Cavalry in Poland had a long and illustrious history before 1939, but after the Great War it was apparent to all that armies would need to mechanise. However by the time of the German and Russian invasions of Poland this process was far from complete in most armies, and that included the armed forces of Poland, which still maintained large numbers of horsed cavalry, even though these would usually dismount when going into action. The cavalry was an elite, and the officers were therefore particularly highly regarded, which counted against them when in 1940 large numbers were murdered by the Soviet authorities along with many other officials and intelligentsia in what became known as the Katyn Massacre.
Having already created a set of troops for the Polish Uhlans of 1939, it makes sense for First To Fight to also produce a command set, particularly as there were so few poses in the first. However despite the name this is really no more than a 'Set 2', since only one of the handful of poses could be considered as 'command'. That figure is the last in our picture, being an officer with binoculars and pistol. The rest appear to be just ordinary troopers, but in less-obviously combative poses than the first set. The first man is simply standing, and judging by the box picture seems to be intended to be holding the horses of his section while the rest are in action. This is a very necessary pose and a good choice, since the need for such men meant any unit lost part of its manpower before even meeting an enemy. We have been told that such men often remained mounted while performing this function, which seems hazardous to us. The second man is a pretty generic pose, but he has the twin sets of BAR ammunition pouches which means he is linked to the third pose, which is more interesting. This man carries an anti-tank rifle, the wz.35, which was a good weapon capable to damaging most tanks of the day, such as the Panzer I and II. Three of this weapon were issued to each cavalry squadron, and it gave good service throughout the 1939 campaign.
The style of this set is exactly the same as the first, which is a pity in our view. The detail is fair but quite soft, and in many places it gets very poor such as on the hands. Faces are not great either, but it is the general anatomy that strikes you first, with the figures feeling awkward. Not apparent in our picture is that the figures are very flat, which is less of an issue with these sedentary poses, but still looks poor in reality. Some of the straps have no relevance to the position of the bag, and the design of the helmets is really poor, so these are not appealing figures to look at.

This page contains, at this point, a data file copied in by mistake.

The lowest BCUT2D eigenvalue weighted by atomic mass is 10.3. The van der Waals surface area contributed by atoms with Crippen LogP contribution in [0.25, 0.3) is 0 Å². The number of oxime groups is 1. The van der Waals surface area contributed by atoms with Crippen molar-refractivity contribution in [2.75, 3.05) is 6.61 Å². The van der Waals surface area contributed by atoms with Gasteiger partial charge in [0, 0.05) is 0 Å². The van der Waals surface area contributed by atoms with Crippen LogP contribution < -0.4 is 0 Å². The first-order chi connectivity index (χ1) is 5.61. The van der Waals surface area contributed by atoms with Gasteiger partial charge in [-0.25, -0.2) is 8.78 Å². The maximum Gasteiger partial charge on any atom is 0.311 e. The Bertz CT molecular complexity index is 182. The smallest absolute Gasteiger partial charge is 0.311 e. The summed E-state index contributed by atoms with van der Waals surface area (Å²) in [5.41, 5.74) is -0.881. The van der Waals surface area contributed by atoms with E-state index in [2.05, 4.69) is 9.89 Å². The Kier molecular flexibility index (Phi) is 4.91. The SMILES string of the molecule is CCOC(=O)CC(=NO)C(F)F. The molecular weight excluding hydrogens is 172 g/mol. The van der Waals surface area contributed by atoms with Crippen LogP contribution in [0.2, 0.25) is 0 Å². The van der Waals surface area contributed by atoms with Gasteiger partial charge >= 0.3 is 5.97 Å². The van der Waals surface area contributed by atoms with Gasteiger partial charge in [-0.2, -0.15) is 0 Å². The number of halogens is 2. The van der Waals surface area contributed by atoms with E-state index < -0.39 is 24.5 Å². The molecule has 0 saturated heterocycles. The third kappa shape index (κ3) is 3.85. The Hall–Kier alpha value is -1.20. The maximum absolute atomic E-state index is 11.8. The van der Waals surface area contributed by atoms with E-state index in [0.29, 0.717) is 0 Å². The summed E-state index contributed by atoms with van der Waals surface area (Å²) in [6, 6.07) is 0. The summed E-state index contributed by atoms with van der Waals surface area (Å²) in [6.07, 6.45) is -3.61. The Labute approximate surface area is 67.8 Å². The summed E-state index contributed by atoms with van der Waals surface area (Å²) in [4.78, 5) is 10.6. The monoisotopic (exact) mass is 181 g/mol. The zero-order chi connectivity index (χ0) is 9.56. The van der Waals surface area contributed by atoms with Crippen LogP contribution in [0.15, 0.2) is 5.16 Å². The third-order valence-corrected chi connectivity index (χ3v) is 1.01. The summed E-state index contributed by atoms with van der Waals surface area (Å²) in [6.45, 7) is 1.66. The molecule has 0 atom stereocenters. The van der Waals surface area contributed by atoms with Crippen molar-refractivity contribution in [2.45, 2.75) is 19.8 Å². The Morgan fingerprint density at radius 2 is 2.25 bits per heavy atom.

The uniform on show here is identical to the first set too, which in this regard is a good thing, as that means these figures are accurate. They wear the Adrian-style helmet and normal infantry tunic, and their breeches have been given the reinforcement that such cavalry men should have, although the sculptor has misunderstood this and made the reinforcement thinner than the rest of the garment where they join. The first man with the rifle has the standard rifle pouches and belts, and the second and third men have the pouches for the RKM wz.28, which is also correct. The officer has pistol holster and binocular case, and all four poses have the bread bag and gas mask bag that were standard issue. One rifleman has an entrenching tool and bayonet (which the other should also have), and these are also found on the anti-tank rifle man, although here again they are on top of the bread bag, which is absurd when you think about it.
We have photographed the figures without their bases, which are supplied on a separate sprue, and so will need to be attached if required. Since the plastic is hard the bond is a good one when gluing, although the bases are quite large and perfectly round, which seem to accentuate the flatness of the figures. In addition the anti-tank rifle man has a separate head which allows for some slight variation in angle, but is otherwise a rather pointless extra element of assembly as far as we can see. At least there is no flash to remove, and no hidden plastic as there are no hard-to-reach areas.
Anyone owning the first set of Polish Uhlans will find no surprises here in terms of quality or style, but this second set does add a few more useful poses. To call it a ‘command’ set is a stretch, as it is basically just an extension of the first, and by itself this set does not offer very much. Had both sets been sold as one we would have been happier with a modest but decent selection of poses, but the quality of sculpting is the major disappointment here, although the less ambitious poses in this set are better done than those in the first.